Monday, 3 November 2014

The Problem with Complexity

There may have been just Adam and Eve. Then, by the 100th monkey principle, the rest of us became freshly baked humanoids by picking up the idea and embarking on the long journey of becoming humans. (Most of us are still trying).
In time, we learned to apply objects as weapons that made hunting easier. Then came incipient agriculture. This led to an increased number of neurons free to pursue ideas not directly related to keeping “body and soul” together, and resulted in increasing complexity of ideas and the proliferation of objects.
 As we grew more knowledgeable our life became easier. It seemed that all was well—on the way to making our life heaven on earth. The complexity of ideas and objects advanced exponentially. The more ideas we had, the more new ideas we generated. All too soon, after a mere three million years or so, we have reached a critical mass. If we continued on the established path, we would not only increase our numbers to an unprecedented number, but our ideas would generate the means of making us progressively more lazy.
We have also reached the boundary of the “Diamond Rule”. The point of no return.

The “Diamond Rule”, the most precious and unbending of them all, is the Law of Balance. Whoever strays too far from this Law is heading down a slope that increases in steepness at flabbergasting rate. We forgot all about the Law of Balance. We even found justification for inventing weapons that can obliterate the whole human race. Empires have been built over many generations, over many centuries. They did so by increasing mental, social, military, economical and even biological complexity. Nevertheless, there were dangers inherent in such uncontrolled progress. Finally the industrial revolution, then technology, did our work and a lot of our thinking for us. The more gadgets we produced, the less thinking we had to do. We were, and are, heading for self-induced destruction. We have reached an evolutionary crisis. We are careering down a slope of wanton stupidity.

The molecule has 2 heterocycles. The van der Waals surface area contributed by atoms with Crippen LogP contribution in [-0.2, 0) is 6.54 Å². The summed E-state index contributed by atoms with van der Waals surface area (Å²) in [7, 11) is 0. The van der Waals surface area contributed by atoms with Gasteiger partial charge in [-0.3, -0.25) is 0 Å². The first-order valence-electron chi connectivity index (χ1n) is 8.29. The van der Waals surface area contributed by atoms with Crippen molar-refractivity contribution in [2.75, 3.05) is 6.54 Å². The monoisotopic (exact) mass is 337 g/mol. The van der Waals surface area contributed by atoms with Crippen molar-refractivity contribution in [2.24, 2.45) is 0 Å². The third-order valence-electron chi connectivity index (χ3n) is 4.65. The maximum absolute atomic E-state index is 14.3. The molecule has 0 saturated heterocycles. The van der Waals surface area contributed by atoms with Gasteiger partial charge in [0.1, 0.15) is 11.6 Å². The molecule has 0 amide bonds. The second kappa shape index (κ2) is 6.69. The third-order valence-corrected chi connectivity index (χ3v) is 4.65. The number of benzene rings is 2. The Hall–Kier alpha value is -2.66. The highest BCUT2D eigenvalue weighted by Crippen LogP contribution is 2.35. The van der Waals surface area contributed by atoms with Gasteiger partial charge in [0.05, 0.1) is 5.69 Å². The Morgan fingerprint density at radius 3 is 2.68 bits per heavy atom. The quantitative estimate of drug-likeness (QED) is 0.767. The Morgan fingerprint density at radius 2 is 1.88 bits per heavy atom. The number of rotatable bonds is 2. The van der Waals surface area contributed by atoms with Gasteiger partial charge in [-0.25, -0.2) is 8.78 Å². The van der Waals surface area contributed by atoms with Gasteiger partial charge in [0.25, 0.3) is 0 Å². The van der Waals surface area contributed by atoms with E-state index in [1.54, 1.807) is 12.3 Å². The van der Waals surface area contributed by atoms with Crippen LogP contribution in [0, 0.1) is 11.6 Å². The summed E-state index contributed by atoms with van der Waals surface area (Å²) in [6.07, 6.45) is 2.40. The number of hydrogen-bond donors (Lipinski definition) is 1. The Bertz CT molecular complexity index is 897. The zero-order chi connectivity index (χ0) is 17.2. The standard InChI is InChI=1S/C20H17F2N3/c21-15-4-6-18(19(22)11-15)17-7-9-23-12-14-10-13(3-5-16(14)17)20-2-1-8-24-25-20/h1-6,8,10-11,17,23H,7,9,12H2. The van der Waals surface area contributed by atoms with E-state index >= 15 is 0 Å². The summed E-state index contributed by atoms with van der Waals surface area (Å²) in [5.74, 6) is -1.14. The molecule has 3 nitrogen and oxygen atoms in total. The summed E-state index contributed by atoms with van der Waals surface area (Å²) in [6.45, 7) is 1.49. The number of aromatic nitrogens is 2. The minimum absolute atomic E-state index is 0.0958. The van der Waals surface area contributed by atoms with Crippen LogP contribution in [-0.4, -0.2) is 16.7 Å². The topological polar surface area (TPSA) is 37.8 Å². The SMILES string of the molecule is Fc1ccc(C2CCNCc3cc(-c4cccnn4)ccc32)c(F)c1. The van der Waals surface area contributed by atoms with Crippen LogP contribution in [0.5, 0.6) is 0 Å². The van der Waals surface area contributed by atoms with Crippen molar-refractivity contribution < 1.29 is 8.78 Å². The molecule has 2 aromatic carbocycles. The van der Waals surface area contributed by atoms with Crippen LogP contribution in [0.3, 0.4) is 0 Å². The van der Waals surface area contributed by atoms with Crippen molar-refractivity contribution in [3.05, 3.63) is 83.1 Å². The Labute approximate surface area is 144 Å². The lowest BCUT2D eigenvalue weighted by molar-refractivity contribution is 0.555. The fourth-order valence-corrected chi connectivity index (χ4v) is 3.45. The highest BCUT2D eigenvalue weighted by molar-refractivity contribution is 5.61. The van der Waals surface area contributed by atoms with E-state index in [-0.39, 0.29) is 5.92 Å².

We have lost our sense of balance.
Complexity resulting from the use of additional neurons is very good thing. But the abuse of such complexity is as self-destructive as dropping a bombs on ours own heads. We have lost the essence of who we are, and for what purpose we are here, on Earth. Soon we shall reach a dead-end, luckily, to begin again. And again.
And…  again.
The Wheel of Awagawan.

The end of one of such cycles is described in my Aquarius Trilogy. If you really want to know what is about to happen in the world, read the three books. Due to conditioning of many years, the awareness of the protagonist, Simon Jones, grows slowly. While the problem is presented as fiction, we might be wise to heed the advice offered in the books.
You CAN survive, with impunity, but only if you awaken in time.
Good luck.

For reviews on Amazon
  Also available at Smashwords and other outlets.
Free review copies at
Your thoughts are important to me.


  1. Why am I always first in the queue? It seems indecent now. Well if there is an audience listening why doesn't someone else clap first? I knew, despite all that humerous detachment, there was a passionate despair lurking...not in ultimate reality or immortal remains but about stupidity. I shall draw attention to its head poking out before it withdraws with a laugh.

  2. Dear Philippa... there is no queue. Did you ever hear the sound of one hand clapping? It's still ringing in my ears. As for stupidity, only two things are infinite, the universe and human stupidity, and I am not so sure about the universe. Albert said it first, we're just the chorus. But no despair. There is no hurry, not for the immortals, and the potential is there, everywhere, hence the Wheel of Awagawan. The remains are not immortal. We are. But even the remains are transmuted in perpetuity. In the eternal Now. Smile.

  3. I'm glad Philippa brought this to my attention Stanislaw and that's a very kind offer re your books thank you. Two hands are clapping, both for the universe.

  4. Thank you, Susan. If you wish to take advantage of my offer for reviewers, all I need is you email.